WASHINGTON - The Bush administration will deploy more than 500 additional Border Patrol agents to Arizona to deter illegal immigrants from crossing the U.S.-Mexico border, officials said Tuesday, even as a self-appointed civilian group was preparing to launch its own patrols.
An announcement scheduled for today will bring top Homeland Security officials from Washington to a cavernous hangar at an Air Force base near Tucson, home to the U.S. Customs and Border Protection aircraft that patrol the border.
The display of federal prowess and technology will come just two days before hundreds of volunteers with an ad-hoc patrol known as the Minuteman Project commence their border protection campaign. Roving patrols of civilians, including some individuals who may be armed, will attempt to spot illegal bordercrossers and call in federal officers to make arrests.
‘‘President Bush called the Minuteman Project a bunch of vigilantes — but if it’s the case that this (federal crackdown) did start because of the Minuteman Project, then the project is a success,’’ said Bill Bennett, a spokesman for the group in Tombstone. ‘‘I find it very interesting that this is all coinciding.’’
Federal officials insisted that the timing of their announcement had nothing to do with the Minuteman Project, although they acknowledged a strained relationship with the group. ‘‘We’re the front line,’’ said one Homeland Security official.
With the peak border-crossing season approaching, federal officials said that their announcement reflected a new phase of the Arizona Border Control Initiative begun last year.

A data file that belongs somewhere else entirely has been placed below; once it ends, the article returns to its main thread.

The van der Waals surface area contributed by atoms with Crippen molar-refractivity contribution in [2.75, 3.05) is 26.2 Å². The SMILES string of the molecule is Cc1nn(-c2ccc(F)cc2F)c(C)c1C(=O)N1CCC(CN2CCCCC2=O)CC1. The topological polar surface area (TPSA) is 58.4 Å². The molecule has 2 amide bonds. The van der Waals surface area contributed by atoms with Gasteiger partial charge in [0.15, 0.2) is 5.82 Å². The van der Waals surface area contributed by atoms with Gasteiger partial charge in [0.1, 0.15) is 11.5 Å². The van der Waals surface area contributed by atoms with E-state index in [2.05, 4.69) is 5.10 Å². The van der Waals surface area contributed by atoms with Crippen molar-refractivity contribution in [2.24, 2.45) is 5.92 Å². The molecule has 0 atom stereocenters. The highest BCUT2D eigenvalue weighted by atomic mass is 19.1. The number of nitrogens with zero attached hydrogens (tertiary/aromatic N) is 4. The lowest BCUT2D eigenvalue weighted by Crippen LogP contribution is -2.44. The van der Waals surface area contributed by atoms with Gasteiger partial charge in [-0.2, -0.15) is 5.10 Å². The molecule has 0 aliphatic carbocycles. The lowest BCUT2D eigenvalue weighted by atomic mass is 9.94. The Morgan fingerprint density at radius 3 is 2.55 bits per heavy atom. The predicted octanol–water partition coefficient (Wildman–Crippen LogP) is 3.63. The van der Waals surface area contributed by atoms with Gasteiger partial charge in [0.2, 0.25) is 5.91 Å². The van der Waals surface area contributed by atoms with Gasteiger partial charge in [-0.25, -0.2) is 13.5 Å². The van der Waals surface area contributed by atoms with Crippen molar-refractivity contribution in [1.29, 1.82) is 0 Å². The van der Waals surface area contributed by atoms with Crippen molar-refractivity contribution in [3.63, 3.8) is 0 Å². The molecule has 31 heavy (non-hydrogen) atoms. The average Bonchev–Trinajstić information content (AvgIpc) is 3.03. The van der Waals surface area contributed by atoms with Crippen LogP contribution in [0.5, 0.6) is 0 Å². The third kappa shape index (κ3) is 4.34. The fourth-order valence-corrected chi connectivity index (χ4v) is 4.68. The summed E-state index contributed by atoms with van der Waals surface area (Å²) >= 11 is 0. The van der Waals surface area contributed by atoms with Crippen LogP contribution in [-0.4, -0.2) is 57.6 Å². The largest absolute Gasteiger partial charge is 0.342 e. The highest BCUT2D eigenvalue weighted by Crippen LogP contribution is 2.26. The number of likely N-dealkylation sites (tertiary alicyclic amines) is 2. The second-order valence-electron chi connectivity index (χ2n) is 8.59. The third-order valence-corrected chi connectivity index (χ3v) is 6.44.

The 370-mile Arizona border is considered the most vulnerable stretch of the 2,000-mile southern border. Of the 1.1 million illegal immigrants apprehended by the U.S. Border Patrol last year, 51 percent crossed into the country at the Arizona border.
When the deployment is complete, about 3,000 Border Patrol agents will be assigned to the 370-mile Arizona frontier, mostly harsh desert terrain. About 150 of the new agents will be sent immediately.
Unmanned aerial drones of the sort used by the military in Afghanistan also are expected to return to the skies above Arizona in coming months, an official said. The drones were tested last year but are not now flying.
In addition to the border agents, investigators from Immigration and Customs Enforcement will redouble efforts to disrupt smuggling networks by identifying key leaders and going after their financial assets.
Critics say the campaign is just the latest edition of an annual crackdown that few believe can stop the flow.
‘‘The whole thing is a shell game,’’ said T.J. Bonner, president of the National Border Patrol Council, a union that represents agents. ‘‘They are trying to convince the American public that they are doing something, when they’re doing very little.
"The timing is suspicious," Bonner added.
Arizona officials said they welcomed the attention, but would withhold judgment until they saw some results.
"This is part of what needs to happen at the border," said Jeanine L’Ecuyer, spokeswoman for Gov. Janet Napolitano.
"The governor is anxious to see whether this is more than a response to immediate things. . . . The Minutemen is the most obvious thing that comes to mind."
"Increased border enforcement is one piece of the puzzle, so this is welcome news," said Rep. Jeff Flake, R-Ariz. "However, we cannot solve this problem with border enforcement alone. We need a comprehensive temporary-worker program, and Congress needs to begin working on a proposal."
In February, Mexico sent the U.S. government a diplomatic note in which it asked American officials to ensure migrants’ rights are respected.